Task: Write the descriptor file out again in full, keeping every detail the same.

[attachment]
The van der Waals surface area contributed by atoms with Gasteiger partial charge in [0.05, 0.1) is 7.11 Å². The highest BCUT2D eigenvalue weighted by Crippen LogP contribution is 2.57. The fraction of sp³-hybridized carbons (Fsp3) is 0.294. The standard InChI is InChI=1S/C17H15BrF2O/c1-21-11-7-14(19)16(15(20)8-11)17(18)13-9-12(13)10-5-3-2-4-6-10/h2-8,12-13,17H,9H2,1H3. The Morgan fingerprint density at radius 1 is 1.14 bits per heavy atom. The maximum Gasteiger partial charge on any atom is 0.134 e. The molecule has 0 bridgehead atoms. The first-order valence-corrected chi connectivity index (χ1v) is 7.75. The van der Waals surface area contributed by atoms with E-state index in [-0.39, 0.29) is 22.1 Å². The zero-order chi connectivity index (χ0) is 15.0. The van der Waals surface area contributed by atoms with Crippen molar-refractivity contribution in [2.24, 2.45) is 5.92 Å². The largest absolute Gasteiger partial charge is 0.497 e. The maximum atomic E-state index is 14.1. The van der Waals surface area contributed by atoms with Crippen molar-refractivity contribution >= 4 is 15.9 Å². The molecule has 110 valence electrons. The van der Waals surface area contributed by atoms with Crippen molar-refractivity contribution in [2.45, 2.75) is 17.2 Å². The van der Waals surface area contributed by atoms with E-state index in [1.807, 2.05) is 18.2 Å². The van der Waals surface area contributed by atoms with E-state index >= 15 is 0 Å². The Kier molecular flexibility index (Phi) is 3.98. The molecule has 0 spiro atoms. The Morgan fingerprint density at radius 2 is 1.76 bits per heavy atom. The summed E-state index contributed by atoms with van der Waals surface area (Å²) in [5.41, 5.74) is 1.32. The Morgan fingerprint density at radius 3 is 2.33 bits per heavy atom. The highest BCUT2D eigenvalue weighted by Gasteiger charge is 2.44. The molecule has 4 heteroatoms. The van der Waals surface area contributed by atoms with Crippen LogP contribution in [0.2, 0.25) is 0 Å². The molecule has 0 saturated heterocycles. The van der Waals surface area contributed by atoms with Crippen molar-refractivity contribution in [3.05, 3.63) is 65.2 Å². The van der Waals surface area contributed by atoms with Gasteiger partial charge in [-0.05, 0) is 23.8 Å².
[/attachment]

The van der Waals surface area contributed by atoms with Gasteiger partial charge in [0.05, 0.1) is 7.11 Å². The highest BCUT2D eigenvalue weighted by Crippen LogP contribution is 2.57. The fraction of sp³-hybridized carbons (Fsp3) is 0.294. The standard InChI is InChI=1S/C17H15BrF2O/c1-21-11-7-14(19)16(15(20)8-11)17(18)13-9-12(13)10-5-3-2-4-6-10/h2-8,12-13,17H,9H2,1H3. The Morgan fingerprint density at radius 1 is 1.14 bits per heavy atom. The maximum Gasteiger partial charge on any atom is 0.134 e. The molecule has 0 bridgehead atoms. The first-order valence-corrected chi connectivity index (χ1v) is 7.75. The van der Waals surface area contributed by atoms with E-state index in [-0.39, 0.29) is 22.1 Å². The zero-order chi connectivity index (χ0) is 15.0. The van der Waals surface area contributed by atoms with Crippen molar-refractivity contribution in [2.24, 2.45) is 5.92 Å². The largest absolute Gasteiger partial charge is 0.497 e. The maximum atomic E-state index is 14.1. The van der Waals surface area contributed by atoms with Crippen molar-refractivity contribution >= 4 is 15.9 Å². The molecule has 110 valence electrons. The van der Waals surface area contributed by atoms with Crippen molar-refractivity contribution in [2.45, 2.75) is 17.2 Å². The van der Waals surface area contributed by atoms with E-state index in [1.807, 2.05) is 18.2 Å². The van der Waals surface area contributed by atoms with E-state index >= 15 is 0 Å². The Kier molecular flexibility index (Phi) is 3.98. The molecule has 0 spiro atoms. The Morgan fingerprint density at radius 2 is 1.76 bits per heavy atom. The summed E-state index contributed by atoms with van der Waals surface area (Å²) in [5.41, 5.74) is 1.32. The Morgan fingerprint density at radius 3 is 2.33 bits per heavy atom. The highest BCUT2D eigenvalue weighted by Gasteiger charge is 2.44. The molecule has 4 heteroatoms. The van der Waals surface area contributed by atoms with Crippen LogP contribution in [0.2, 0.25) is 0 Å². The molecule has 0 saturated heterocycles. The van der Waals surface area contributed by atoms with Crippen molar-refractivity contribution in [3.05, 3.63) is 65.2 Å². The van der Waals surface area contributed by atoms with Gasteiger partial charge in [-0.05, 0) is 23.8 Å².